I don’t want to dive into the politics here, but there is definitely consensus that the recent Trump victory shocked many analysts and pollsters. Out of that have come a slew of maps and statistical analyses showing how he won and some of them utilize interesting techniques to show what some were all missing/didn’t expect in the months leading up to the election.
New York Times interactive scrolling map utilizing arrows of different sizes to show the difference in performance from Mitt Romney last election. It also calls out particular insights through scrolling.
Five-Thirty-Eight reshaped the U.S. map to provide a more accurate visual view of the electoral votes in each state. It tries to solve some of the issues outlined in the Vox Election Mapping video below:
This study breaks down screenplays by gender. I believe somebody was interested in doing something similar for their final project so this might be a neat resource.
A cartographer visualized the theoretical view from the shoreline of countries by mapping straight-lines from the specific curved angle of each point. The results are visually striking although they may not be useful.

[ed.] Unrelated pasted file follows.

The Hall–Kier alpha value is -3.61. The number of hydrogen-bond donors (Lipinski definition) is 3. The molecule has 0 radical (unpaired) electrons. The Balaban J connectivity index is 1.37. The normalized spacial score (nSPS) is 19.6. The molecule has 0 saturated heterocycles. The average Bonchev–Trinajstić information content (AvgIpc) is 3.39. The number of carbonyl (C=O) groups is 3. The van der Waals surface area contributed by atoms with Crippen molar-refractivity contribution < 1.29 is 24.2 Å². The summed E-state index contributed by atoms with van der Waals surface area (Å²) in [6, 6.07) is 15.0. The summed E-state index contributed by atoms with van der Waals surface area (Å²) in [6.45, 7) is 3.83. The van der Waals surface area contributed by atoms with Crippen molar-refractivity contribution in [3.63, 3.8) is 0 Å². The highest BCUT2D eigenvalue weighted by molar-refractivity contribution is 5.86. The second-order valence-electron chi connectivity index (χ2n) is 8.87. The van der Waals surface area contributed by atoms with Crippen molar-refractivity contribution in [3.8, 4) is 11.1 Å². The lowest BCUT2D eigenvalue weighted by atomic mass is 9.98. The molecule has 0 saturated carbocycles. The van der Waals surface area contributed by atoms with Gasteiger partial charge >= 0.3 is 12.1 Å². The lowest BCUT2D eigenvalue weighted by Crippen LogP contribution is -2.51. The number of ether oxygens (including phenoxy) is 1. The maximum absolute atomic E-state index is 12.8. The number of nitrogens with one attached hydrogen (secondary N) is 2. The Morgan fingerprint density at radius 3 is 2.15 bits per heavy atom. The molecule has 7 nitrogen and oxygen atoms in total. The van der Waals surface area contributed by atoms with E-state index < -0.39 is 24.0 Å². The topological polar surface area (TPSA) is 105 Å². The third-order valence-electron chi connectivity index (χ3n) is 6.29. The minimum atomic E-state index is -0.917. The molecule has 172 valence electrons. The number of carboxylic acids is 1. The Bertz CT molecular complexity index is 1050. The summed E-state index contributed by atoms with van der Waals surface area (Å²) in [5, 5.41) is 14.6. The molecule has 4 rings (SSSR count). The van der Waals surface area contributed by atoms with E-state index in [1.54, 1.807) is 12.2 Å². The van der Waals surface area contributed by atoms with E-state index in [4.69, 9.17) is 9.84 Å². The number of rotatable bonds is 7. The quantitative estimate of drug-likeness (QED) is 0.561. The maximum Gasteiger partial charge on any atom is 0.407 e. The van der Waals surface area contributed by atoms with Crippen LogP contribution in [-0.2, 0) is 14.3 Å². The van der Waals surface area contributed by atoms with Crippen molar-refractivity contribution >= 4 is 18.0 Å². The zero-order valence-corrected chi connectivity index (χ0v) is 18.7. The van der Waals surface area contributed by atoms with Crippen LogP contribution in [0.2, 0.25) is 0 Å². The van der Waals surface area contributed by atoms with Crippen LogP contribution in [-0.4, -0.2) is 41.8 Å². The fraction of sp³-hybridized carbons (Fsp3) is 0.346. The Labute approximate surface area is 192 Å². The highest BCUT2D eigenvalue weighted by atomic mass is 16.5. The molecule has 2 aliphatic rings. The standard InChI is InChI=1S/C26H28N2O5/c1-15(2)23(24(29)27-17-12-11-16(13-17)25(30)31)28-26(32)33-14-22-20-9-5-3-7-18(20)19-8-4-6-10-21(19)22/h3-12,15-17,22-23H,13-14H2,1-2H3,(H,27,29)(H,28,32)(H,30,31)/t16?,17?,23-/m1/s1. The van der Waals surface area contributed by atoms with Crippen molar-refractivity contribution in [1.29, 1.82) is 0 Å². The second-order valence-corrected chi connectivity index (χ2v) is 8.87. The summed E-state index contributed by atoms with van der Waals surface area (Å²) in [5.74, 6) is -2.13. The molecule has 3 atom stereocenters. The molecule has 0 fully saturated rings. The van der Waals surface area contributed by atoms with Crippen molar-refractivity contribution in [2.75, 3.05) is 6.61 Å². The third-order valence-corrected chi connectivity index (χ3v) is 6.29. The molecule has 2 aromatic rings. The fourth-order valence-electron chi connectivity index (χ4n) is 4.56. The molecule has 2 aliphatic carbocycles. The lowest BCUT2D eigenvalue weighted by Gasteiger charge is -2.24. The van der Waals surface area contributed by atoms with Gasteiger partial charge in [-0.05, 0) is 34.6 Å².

An interesting comparison of flight patterns visualized with animation.
An artist created a video visualization of nuclear detonations from 1945 onwards. It is interesting to remember about how the medium opens up the types of signals artists can use to express the data– in this case the artist utilizes sound and visuals in tandem.
Trinity from Orbital Mechanics on Vimeo.
Beginning sketches paired with the finished graphic for shipwrecks over time compared to population.
FiveThirtyEight has an interactive graphic which segments voter groups and shows how different breakdowns of voter turnout and Republican vs Democrat ratios will swing states red or blue.
These visualizations of the Golden State Warriors NBA data from last year shows off multivariate analysis of space, comparison to other teams/each other, quantity and success rate in a few simple graphics.
This article analyzing the State of the Union Addresses over time utilizes an interesting matrix visualization to show similarity between different addresses. I especially like how you can drill down or look at it broadly through this pixel like method.